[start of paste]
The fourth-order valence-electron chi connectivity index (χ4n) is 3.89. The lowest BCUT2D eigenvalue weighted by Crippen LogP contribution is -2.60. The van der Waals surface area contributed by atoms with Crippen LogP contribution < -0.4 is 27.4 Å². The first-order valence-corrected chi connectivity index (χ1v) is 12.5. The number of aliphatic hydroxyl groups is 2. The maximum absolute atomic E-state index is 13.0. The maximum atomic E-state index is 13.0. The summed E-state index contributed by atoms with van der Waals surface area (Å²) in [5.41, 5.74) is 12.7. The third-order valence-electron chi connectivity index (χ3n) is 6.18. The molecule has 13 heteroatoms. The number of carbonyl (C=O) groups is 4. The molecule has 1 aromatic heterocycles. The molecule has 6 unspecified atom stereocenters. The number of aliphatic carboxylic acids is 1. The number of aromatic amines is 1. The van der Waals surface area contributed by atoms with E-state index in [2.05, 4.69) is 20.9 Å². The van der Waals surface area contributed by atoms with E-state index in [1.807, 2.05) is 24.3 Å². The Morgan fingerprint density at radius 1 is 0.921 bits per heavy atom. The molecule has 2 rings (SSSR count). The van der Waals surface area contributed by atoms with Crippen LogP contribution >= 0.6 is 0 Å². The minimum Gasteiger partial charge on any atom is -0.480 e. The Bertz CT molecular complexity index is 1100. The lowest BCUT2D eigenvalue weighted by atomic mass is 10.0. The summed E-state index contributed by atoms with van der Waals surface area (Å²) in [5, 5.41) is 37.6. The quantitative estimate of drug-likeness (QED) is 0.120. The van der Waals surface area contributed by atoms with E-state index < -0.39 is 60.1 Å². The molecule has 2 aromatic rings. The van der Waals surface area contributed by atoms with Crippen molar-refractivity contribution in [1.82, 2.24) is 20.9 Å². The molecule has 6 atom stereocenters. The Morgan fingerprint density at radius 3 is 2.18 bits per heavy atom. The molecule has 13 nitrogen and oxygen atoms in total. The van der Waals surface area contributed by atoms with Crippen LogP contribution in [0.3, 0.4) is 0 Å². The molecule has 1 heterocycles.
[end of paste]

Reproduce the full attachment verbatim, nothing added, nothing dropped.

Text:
The fourth-order valence-electron chi connectivity index (χ4n) is 3.89. The lowest BCUT2D eigenvalue weighted by Crippen LogP contribution is -2.60. The van der Waals surface area contributed by atoms with Crippen LogP contribution < -0.4 is 27.4 Å². The first-order valence-corrected chi connectivity index (χ1v) is 12.5. The number of aliphatic hydroxyl groups is 2. The maximum absolute atomic E-state index is 13.0. The maximum atomic E-state index is 13.0. The summed E-state index contributed by atoms with van der Waals surface area (Å²) in [5.41, 5.74) is 12.7. The third-order valence-electron chi connectivity index (χ3n) is 6.18. The molecule has 13 heteroatoms. The number of carbonyl (C=O) groups is 4. The molecule has 1 aromatic heterocycles. The molecule has 6 unspecified atom stereocenters. The number of aliphatic carboxylic acids is 1. The number of aromatic amines is 1. The van der Waals surface area contributed by atoms with E-state index in [2.05, 4.69) is 20.9 Å². The van der Waals surface area contributed by atoms with E-state index in [1.807, 2.05) is 24.3 Å². The Morgan fingerprint density at radius 1 is 0.921 bits per heavy atom. The molecule has 2 rings (SSSR count). The van der Waals surface area contributed by atoms with Crippen LogP contribution >= 0.6 is 0 Å². The minimum Gasteiger partial charge on any atom is -0.480 e. The Bertz CT molecular complexity index is 1100. The lowest BCUT2D eigenvalue weighted by atomic mass is 10.0. The summed E-state index contributed by atoms with van der Waals surface area (Å²) in [5, 5.41) is 37.6. The quantitative estimate of drug-likeness (QED) is 0.120. The van der Waals surface area contributed by atoms with E-state index < -0.39 is 60.1 Å². The molecule has 2 aromatic rings. The van der Waals surface area contributed by atoms with Crippen molar-refractivity contribution in [1.82, 2.24) is 20.9 Å². The molecule has 6 atom stereocenters. The Morgan fingerprint density at radius 3 is 2.18 bits per heavy atom. The molecule has 13 nitrogen and oxygen atoms in total. The van der Waals surface area contributed by atoms with Crippen LogP contribution in [0.3, 0.4) is 0 Å². The molecule has 1 heterocycles.